Global Defense Market 

  
Statistics indicate a reduced military spending due the US defense budget cuts. However, the military spending is expected to remain constant in the next five years. Additional defense-related spending is likely to be affected by the weapons programs cancellations combined with delays in the delivery programs (Bouvet et al., 2011). Generally, the global military spending remained below 2% of the GDP. Nevertheless, the growth in the defense industry is expected to continue. The increased growth will majorly be driven by the increased spending in the military programs in the Middle East with Saudi Arabia, Oman and UAE spending more than expected in the region accelerating the global military expenditure by more than 1.3% (Bouvet et al., 2011). Measured in real terms, the increased percentage amounts to $1.6 trillion albeit the figure being the lowest since 2001. Despite the reduced expenditures, US remained the highest defense spender.

The gradual shift in the global military spending patterns is also observed in the defense contractors. The global defense procurement has shifted from traditional heavy equipments and amours to high-tech intelligence equipment (Bouvet et al., 2011). The shift has shrunken the market triggering the consolidations of firms within the industry as venders make every effort to bridge the gap in their product offerings (Sparaco, 2000). Large firm in the industry are also involved in strengthening their positions by acquiring supply and logistics firm. For instance, Boeing has been active in strengthening its position through acquisitions. Boeing acquired Argon ST, one of the firms involved in developing intelligence equipments as well as Narus, the major supplier of real-time network traffic and analytics software (Bouvet et al., 2011). Boeing also strengthened its position in the logistics command and business areas through the acquisition of CDM technologies, one of the largest firms specialised in real-time transportations and planning systems for the US military.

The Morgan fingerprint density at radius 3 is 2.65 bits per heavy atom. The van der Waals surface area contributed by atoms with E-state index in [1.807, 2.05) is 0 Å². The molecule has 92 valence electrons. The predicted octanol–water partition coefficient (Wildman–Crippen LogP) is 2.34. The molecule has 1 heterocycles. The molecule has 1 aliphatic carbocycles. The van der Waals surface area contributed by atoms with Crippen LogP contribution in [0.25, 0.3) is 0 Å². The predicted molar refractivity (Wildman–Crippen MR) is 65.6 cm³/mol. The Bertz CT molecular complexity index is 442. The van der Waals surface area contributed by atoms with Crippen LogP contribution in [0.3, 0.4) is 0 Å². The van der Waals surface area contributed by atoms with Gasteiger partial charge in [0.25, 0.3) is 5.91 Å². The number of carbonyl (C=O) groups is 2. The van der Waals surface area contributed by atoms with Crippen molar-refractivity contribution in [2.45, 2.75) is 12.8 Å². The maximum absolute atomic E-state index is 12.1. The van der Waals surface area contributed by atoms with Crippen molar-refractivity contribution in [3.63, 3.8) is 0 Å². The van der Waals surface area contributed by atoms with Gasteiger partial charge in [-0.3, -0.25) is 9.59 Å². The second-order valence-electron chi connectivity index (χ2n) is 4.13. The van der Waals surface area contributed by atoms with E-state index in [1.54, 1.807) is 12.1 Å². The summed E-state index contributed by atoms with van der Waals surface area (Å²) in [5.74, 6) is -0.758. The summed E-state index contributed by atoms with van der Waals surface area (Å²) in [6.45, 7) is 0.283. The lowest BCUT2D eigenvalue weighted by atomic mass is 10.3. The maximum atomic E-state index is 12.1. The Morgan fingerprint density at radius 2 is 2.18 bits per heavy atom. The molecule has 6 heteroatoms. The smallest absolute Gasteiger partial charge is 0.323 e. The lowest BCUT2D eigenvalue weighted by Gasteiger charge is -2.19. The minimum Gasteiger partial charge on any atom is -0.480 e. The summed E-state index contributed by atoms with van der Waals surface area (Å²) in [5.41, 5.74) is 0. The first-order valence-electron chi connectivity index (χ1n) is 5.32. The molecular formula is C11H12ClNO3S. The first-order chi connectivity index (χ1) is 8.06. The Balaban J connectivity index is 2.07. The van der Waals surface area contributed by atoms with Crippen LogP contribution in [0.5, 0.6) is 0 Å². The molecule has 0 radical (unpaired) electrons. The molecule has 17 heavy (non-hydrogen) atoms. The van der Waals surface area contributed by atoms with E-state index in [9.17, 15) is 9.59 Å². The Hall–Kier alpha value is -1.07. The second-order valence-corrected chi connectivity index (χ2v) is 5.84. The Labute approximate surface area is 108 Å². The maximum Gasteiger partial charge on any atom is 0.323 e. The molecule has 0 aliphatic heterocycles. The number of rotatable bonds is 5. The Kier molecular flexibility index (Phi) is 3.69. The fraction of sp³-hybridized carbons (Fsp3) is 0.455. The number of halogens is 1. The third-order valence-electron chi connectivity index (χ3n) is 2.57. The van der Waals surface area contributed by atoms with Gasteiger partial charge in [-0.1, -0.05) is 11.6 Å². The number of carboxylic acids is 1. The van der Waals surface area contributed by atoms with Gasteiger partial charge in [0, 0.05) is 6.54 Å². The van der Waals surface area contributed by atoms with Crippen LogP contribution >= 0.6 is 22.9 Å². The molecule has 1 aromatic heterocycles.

Similarly, the defense suppliers are entering into partnerships with the competitors in order to strengthen their position and be in a position of winning major contracts (Bouvet et al., 2011). For instance, the Northrop Grumman entered into partnership with Boeing in order to continue winning contracts for the supply of the materials required for the Ground-Based Midcourse Defense (GMD) systems managed by the US Missile Defense Agency (MDA).

Despite the industrial growth of over 8% experienced in the last three years, the international demand for the defense products will continue to experience various challenges ranging from the contract termination to industry backlogs (Phillips et al., 2012). Moreover, the continued US military spending cuts combined with rising instability in the Middle East, piracy and the nuclear arms development would continue to influence the general global spending on defense.

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